After a long year of asynchronous and zoom classes, attending class in person has made me all the more sensitive to the seemingly extreme lack of classroom etiquette university-goers possess. I will excuse this behavior because of COVID. For the past year, students have shown up to zoom class in bed and wearing pajamas. However, when in person, there is a clear set of manners one should follow. Here are the do’s and don’ts when going to class in person.
1. Don’t pack up your things unless the professor finishes speaking.
A common trend students love to follow is packing their backpacks the second the class is supposed to finish. It’s made worse by the sound. When class finishes, students make an active effort to try to pack their things as loud as possible. Every paper seems to rustle at maximum volume. I know for a fact that one minute of overtime won’t kill anyone. Packing up before the professor finishes talking, is 1) disrespectful to the professor and your fellow attentive classmates 2) detrimental to your own understanding, as the professor could relay crucial information at this time and 3) damaging to your own reputation as an intelligent and appreciative college student.
2. Don’t fall asleep in class.
Falling asleep in class is accidental for many. I understand that. However, falling asleep during class—particularly in a small class—is the worst thing you can do. Many times, professors will assume your lack of focus is because of the quality of their teaching (which it sometimes may be). Peers will be distracted by the drool coming from your mouth. If you find yourself starting to doze off, you should go to the bathroom or drink some water.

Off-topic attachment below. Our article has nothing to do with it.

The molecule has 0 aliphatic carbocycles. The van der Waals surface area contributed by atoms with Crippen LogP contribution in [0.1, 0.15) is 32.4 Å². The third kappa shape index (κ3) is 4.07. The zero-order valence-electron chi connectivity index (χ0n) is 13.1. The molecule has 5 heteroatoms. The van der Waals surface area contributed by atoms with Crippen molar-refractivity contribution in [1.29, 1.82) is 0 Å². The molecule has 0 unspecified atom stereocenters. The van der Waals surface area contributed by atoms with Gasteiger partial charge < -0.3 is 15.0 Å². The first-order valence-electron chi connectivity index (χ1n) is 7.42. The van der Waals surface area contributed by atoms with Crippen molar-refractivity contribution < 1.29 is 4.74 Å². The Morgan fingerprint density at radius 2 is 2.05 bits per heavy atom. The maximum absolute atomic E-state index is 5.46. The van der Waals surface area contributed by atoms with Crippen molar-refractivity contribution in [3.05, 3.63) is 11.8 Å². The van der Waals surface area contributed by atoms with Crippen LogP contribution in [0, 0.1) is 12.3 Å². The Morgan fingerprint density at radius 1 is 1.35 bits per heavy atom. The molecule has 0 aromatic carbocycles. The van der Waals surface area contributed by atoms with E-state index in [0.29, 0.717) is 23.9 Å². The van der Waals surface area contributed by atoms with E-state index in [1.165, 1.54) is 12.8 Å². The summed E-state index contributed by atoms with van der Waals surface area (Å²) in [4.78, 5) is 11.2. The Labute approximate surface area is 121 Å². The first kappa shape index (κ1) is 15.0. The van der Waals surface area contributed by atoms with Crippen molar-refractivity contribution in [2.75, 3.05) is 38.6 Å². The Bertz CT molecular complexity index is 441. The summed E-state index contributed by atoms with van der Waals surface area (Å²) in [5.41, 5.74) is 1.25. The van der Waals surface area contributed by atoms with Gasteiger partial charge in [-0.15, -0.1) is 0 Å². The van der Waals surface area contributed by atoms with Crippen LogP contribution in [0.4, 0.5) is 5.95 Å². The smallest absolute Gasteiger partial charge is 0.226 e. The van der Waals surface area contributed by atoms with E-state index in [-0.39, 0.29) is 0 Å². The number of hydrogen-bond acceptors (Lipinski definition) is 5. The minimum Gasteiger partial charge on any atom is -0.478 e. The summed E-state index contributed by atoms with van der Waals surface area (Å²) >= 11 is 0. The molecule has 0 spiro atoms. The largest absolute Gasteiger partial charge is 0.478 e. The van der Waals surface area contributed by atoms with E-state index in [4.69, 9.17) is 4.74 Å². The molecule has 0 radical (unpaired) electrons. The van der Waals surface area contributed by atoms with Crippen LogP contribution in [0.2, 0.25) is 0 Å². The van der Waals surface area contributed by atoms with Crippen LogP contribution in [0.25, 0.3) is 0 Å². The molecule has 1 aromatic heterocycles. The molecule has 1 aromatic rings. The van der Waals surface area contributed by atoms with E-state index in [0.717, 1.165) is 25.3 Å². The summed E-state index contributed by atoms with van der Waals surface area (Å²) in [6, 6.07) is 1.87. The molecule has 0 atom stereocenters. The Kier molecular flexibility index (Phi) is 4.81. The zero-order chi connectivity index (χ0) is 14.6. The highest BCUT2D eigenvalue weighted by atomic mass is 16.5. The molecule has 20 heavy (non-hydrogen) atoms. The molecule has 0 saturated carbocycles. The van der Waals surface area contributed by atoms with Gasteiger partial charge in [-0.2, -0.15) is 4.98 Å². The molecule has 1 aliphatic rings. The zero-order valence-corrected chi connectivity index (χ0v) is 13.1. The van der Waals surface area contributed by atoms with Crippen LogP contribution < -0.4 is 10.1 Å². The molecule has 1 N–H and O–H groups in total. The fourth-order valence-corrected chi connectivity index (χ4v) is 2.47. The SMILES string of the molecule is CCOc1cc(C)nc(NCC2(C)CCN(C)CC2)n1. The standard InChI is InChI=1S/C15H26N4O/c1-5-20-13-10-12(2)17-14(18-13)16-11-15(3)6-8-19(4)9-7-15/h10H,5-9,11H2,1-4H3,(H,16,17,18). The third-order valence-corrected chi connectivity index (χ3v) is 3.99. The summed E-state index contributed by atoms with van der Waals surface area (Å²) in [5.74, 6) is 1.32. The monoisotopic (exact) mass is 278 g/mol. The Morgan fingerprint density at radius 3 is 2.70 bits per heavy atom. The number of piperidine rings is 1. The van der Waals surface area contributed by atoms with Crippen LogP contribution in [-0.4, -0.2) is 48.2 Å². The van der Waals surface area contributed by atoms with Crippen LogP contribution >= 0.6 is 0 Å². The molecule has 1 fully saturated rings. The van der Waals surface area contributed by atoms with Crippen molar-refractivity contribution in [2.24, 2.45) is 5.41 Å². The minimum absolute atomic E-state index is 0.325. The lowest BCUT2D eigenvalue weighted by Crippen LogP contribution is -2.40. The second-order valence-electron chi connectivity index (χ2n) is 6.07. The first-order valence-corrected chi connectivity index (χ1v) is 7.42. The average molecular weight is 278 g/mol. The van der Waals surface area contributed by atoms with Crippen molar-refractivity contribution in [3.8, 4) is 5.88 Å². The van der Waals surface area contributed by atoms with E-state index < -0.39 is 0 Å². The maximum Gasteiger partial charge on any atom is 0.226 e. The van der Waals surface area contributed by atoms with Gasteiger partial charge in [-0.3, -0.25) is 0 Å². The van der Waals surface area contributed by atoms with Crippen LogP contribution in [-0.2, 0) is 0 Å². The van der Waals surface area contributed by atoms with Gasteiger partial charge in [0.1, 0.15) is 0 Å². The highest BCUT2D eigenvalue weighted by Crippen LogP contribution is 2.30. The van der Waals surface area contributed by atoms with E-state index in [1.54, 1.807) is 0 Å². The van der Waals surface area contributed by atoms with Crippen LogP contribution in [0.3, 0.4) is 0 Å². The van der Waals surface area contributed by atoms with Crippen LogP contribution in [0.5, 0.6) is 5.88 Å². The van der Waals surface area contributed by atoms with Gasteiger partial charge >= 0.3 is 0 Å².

3. Don’t use technology except when note-taking.
I am an outspoken advocate for old fashioned note taking. That said, I can accept students who take notes on their iPads or laptops. The format of zoom classes tempted students to misbehave when it came to using technology during class. In my experience this year, I have not come across one online note-taker that doesn’t text a friend or surf the web during class. While this habit is most detrimental to yourself, it distracts your peers as well. If the guy sitting next to me is dramatically texting his girlfriend, I will be inclined to eavesdrop instead of listening to the lecture.
4. Don’t contribute to a discussion unless you have something valuable to add.
This rule of etiquette is a bit more obscure than the previous three. In several of my discussion-based classes, students participate not to advance the conversation but to show off some irrelevant piece of information that they know. This cocky tactic not only embarrasses you in front of the professor, but it derails the conversation and discourages other students from speaking. Unless your comment adds to something previously mentioned in discussion or is some brilliant unheard argument, do not share it.
I use a lot of exaggerated and harsh language when describing these don’ts. Just remember to be respectful when going to in-person classes, and remember that your actions affect more than just yourself. Learning in-person is a privilege, and we should always be grateful for the opportunity.